That clash of ideologies was evident last year on June 26, when the American Embassy in Islamabad held its first lesbian, gay, bisexual and transgender pride celebration. The display of support for gay rights prompted a backlash, setting off demonstrations in Karachi and Lahore, and protesters clashing with the police outside the diplomatic enclave in Islamabad. This year, the embassy said, it held a similar event but did not issue a news release about it.

“It is the policy of the United States government to support and promote equal rights for all human beings,” an embassy spokeswoman, Rian Harris, said by e-mail when asked about the backlash. “We are committed to standing up for these values around the world, including here in Pakistan.”

Well intended as it may have been, the event was seen by many in Pakistan’s gay community as detrimental to their cause. The 33-year-old activist strongly believes it was a mistake.

“The damage that the U.S. pride event has done is colossal,” she said, “just in terms of creating an atmosphere of fear that was not there before. The public eye is not what we need right now.”

Despite the hostile climate, both the support group and O continue their work. O is currently researching violence against lesbian, bisexual and transgender Pakistanis.

“In a way, we are just role models for each other,” the 30-year-old said. When she was growing up, she said, she did not know anyone who was gay and she could not imagine such a life.

“For me the whole activism is to create that space in which we can imagine a future for ourselves, and not even imagine but live that future,” she said. “And we are living it. I’m living my own impossibility.”
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« Reply #2903 on: Nov 04, 2012, 06:57 AM »

Greek Orthodox patriarch threatens to close Holy Sepulchre over water dispute

By Agence France-Presse
Saturday, November 3, 2012 0:43 EST

A dispute with an Israeli water company over unpaid bills has led to a Greek Orthodox threat to close Christianity’s holiest site, the Church of the Holy Sepulchre in Jerusalem.

Maariv newspaper reported on Friday that the Hagihon water company said it is was owed 9 million shekels ($2.1 million) in unpaid bills dating back decades.

In protest, the Greek Orthodox patriarchate, a joint custodian of the church, has threatened to close the Holy Sepulchre, said to be the site of Jesus’s crucifixion and resurrection.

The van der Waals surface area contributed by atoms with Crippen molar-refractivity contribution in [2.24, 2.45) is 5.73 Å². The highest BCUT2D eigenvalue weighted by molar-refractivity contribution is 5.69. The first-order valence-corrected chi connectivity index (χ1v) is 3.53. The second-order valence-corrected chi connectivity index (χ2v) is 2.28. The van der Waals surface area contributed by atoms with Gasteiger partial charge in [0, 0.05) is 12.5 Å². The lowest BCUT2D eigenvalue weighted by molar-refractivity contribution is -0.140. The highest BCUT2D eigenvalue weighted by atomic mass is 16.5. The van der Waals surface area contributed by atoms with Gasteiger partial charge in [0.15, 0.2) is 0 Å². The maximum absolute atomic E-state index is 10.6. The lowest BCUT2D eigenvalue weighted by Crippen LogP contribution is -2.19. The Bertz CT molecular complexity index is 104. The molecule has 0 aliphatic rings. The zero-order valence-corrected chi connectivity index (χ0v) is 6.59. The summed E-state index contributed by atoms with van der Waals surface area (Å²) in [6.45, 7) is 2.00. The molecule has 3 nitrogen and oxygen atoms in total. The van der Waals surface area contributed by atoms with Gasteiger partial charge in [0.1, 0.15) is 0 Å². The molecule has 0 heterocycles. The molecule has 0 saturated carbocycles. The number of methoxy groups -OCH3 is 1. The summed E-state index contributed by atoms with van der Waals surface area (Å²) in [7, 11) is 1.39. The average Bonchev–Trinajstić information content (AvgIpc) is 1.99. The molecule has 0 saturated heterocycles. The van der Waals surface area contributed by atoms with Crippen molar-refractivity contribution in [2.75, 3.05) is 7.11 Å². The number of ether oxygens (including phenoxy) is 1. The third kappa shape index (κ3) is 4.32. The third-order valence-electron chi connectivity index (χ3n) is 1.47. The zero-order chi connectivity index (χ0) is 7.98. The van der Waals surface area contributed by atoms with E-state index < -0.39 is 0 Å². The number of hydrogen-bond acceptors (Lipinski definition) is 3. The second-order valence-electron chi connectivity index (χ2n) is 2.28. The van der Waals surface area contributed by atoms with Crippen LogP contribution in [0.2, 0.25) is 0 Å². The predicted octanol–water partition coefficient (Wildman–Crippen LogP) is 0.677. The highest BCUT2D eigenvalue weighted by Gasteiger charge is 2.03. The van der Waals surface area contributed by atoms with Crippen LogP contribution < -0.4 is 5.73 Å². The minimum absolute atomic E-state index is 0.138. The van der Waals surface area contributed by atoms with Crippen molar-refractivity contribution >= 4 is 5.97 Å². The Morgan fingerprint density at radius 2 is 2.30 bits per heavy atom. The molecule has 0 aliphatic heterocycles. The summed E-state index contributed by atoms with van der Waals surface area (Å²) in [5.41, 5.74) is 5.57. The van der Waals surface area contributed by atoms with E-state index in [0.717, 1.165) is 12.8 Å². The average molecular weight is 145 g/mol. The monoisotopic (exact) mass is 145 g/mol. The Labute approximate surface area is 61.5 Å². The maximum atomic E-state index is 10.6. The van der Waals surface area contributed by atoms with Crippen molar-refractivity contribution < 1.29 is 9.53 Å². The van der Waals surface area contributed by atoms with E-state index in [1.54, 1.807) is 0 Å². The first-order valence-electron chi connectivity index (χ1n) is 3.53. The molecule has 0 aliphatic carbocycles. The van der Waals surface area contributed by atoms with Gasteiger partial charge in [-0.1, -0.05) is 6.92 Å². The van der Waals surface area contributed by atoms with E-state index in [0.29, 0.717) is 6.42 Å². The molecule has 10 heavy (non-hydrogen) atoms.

Any such measure, however, would need the agreement of the Catholic and Armenian churches, which are co-custodians.

The Greek Orthodox Church contends that the Holy Sepulchre was always treated as a special case and exempted from water fees, unlike other churches in the Holy Land.

Its bank accounts have been blocked because of the dispute, according to Maariv, leaving the church unable to pay its priests or expenses, including electricity and telephone bills.

“Greek Orthodox Patriarch Theophilos III has spoken (to church officials) about taking measures… in protest at Israeli actions against the church,” said Dimitri Diliani, president of the National Christian Coalition in the Holy Land.

“He is consulting with the heads of churches to take the drastic measure of shutting down the Church of the Holy Sepulchre,” Diliani, a Greek Orthodox Palestinian, told AFP.

“It’s not a matter of money, it’s a change in the status quo that has protected the church for hundreds of years, it’s a way to pressure the churches and to introduce new Israeli-designed measures,” said Diliani.

Maariv said the Greek Orthodox Church has written to Israel’s Prime Minister Benjamin Netanyahu and President Shimon Peres in protest.
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« Reply #2904 on: Nov 04, 2012, 06:58 AM »

Blindfolded boy will choose Coptic Christians next pope in Egypt

By Agence France-Presse
Saturday, November 3, 2012 12:45 EST

A blindfolded boy will on Sunday select the new pope for millions of Coptic Christians in Egypt, becoming his mother’s pride and joy in the process.

Nearly 2,500 eligible voters made up of Coptic public officials, MPs, journalists and local councillors have already pre-selected three candidates to succeed pope Shenuda III, who died in March at the age of 88.